Can You Borrow Against Term Life Insurance?

You cannot borrow against term life insurance policies because they do not have cash value to be used as collateral. At first blush, this might seem disappointing, but the absence of cash value is one of the reasons term life insurance is the least expensive type of insurance (and the one recommended by many financial experts). You can’t borrow against term life insurance, but term premiums are much lower — rates start from just $11 per month with Bestow.

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Consider Term Life Insurance 

If you have cash value built up and can attentively monitor your loan payments, borrowing against life insurance can provide access to a little extra spending money when you need it. But if you’re not ready for all that and are simply looking for straightforward coverage, Bestow makes no-medical exam term life insurance ridiculously easy

Apply online in minutes by filling out a stress-free questionnaire. You’ll get a quick decision — most people hear back on the same day. Upon approval, you can pick out your coverage amount, select a term, and name your beneficiaries. If you’re curious about just how affordable life insurance can be, start with a free quote here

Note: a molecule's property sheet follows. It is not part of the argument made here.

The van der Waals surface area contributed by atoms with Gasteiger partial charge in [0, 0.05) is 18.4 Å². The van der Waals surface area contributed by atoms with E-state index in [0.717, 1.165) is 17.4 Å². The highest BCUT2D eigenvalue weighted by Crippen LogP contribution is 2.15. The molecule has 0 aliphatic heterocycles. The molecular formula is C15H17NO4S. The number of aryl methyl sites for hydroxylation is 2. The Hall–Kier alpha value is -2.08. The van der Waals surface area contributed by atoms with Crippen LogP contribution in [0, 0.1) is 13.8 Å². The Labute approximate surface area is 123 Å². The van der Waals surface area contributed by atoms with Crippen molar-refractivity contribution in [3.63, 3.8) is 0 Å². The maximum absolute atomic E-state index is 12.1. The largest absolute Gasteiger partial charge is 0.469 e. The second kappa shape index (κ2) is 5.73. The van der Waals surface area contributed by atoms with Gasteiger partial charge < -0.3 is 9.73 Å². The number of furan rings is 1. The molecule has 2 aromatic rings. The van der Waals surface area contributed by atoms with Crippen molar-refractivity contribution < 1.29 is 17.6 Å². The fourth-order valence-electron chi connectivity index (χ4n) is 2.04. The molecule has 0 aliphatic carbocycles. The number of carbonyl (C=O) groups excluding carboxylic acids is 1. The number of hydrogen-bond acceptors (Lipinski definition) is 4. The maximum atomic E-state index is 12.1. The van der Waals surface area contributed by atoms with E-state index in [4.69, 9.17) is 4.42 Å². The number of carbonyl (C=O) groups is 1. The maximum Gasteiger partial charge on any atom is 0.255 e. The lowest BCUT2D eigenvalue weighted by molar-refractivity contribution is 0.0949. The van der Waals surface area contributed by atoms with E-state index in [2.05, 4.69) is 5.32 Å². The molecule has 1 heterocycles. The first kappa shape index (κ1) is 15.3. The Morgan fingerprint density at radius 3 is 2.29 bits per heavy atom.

Bestow does not give tax or legal advice.The information provided is not intended to offer any tax, legal or financial advice. It is always a good idea to consult your tax, legal and financial advisors regarding your specific situation. Furthermore, this article does not ensure your eligibility for any specific product.

Key Takeaways

  • Borrowing against your life insurance policy can be quicker and easier than taking out a traditional loan.
  • You can borrow against whole life or permanent life insurance policies that meet your insurance company’s cash value requirements. 
  • While there are some advantages to taking out a life insurance loan, there are also a few risks. Be sure to research the process thoroughly and consider consulting with a financial advisor.